Developer

Silverlight 2.0 offers paradigm shift from predecessor

Even though the beta release of Silverlight 2.0 is a more robust platform for delivering full-featured applications, Tony Patton says it still may have trouble catching on.

Most Web developers know better than judging a Microsoft product by its first iteration. For this reason, I was intrigued by the recent beta release of Silverlight 2.0.

Silverlight provides a platform for Rich Internet Applications (RIAs) to build dynamic user interfaces that are platform and browser agnostic. It competes in the same space as technologies such as Adobe Flash and OpenLaszlo. Here's a quick overview of what you'll find in the latest version of Silverlight.

A new architecture

In terms of development, Silverlight 2.0 is a major shift from its first iteration. While Silverlight applications still execute in a plug-in that runs in all major browsers, the behind-the-scenes programming model is more reliant on .NET technologies, with Windows Presentation Foundation (WPF) being a major component. This pushes Silverlight 2.0 development more in the direction of Adobe Flex, which relies on programming via the Flex SDK.

Windows Presentation Foundation

WPF is the .NET graphical subsystem introduced in version 3.0 of the .NET Framework. The version included with Silverlight 2.0 is a Web-based subset. It is provided via a scaled down version of the .NET Framework's Common Language Runtime (CLR) included in Silverlight 2.0, and it supports Windows, Macintosh, and Linux platforms. Multiple instances of the CLR may run within a single process, so running in a browser will not be a problem.

The inclusion of the CLR means Silverlight 2.0 applications may be built via any .NET language such as VB.NET and C# as well as JavaScript. The CLR is scaled down, so not all namespaces and classes available in the base .NET Framework will be available for Silverlight development. This includes a set of extensible controls, networking components, XML Web services, LINQ, and more.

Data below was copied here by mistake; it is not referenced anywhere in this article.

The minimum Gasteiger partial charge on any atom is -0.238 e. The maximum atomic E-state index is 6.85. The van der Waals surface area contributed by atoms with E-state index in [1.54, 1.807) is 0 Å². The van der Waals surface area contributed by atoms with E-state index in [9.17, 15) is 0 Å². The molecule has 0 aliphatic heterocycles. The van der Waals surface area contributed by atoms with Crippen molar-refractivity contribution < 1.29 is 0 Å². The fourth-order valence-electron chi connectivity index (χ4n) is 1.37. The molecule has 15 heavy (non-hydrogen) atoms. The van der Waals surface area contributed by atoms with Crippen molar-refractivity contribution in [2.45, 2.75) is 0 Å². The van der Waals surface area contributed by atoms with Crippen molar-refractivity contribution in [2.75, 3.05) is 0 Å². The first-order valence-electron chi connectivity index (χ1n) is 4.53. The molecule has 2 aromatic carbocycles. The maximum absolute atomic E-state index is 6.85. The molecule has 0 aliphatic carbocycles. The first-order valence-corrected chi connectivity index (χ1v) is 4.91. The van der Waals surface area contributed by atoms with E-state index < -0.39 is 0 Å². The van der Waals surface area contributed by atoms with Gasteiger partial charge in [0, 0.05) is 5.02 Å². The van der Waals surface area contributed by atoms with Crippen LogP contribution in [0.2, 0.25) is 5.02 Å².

WPF includes its own programming model, which allows you to build user interfaces with shapes, documents, animation, and media objects. With the integration of WPF, Silverlight 2.0 includes more than 20 controls that you may use to build the user interface. These allow you to display data, as well as accept user input and control the layout of other controls. In addition, data binding, skinning, and template support is available.

It is worth noting that Silverlight 2.0 development may still be tackled via the approach offered in the first version via XAML and JavaScript. XAML is still a Microsoft technology, but it is an XML derivative. In fact, XAML is used to create WPF user interfaces, so you can choose to interact with the user interface objects and data via a .NET language or JavaScript.

Development tools

At the core, Silverlight 2.0 applications may be built using your favorite text or XML editor. This allows you to build the XAML from scratch. Further up the development chain is the use of more robust development tools. Two Microsoft development tools, Visual Studio and Expression Studio, provide alternatives with the goal of simplifying development.

The Microsoft Silverlight Tools Alpha for Visual Studio 2008 Beta 2 makes the many Silverlight controls available for user interface design. You can easily drag and drop the controls on a .NET Web form to use Silverlight functionality.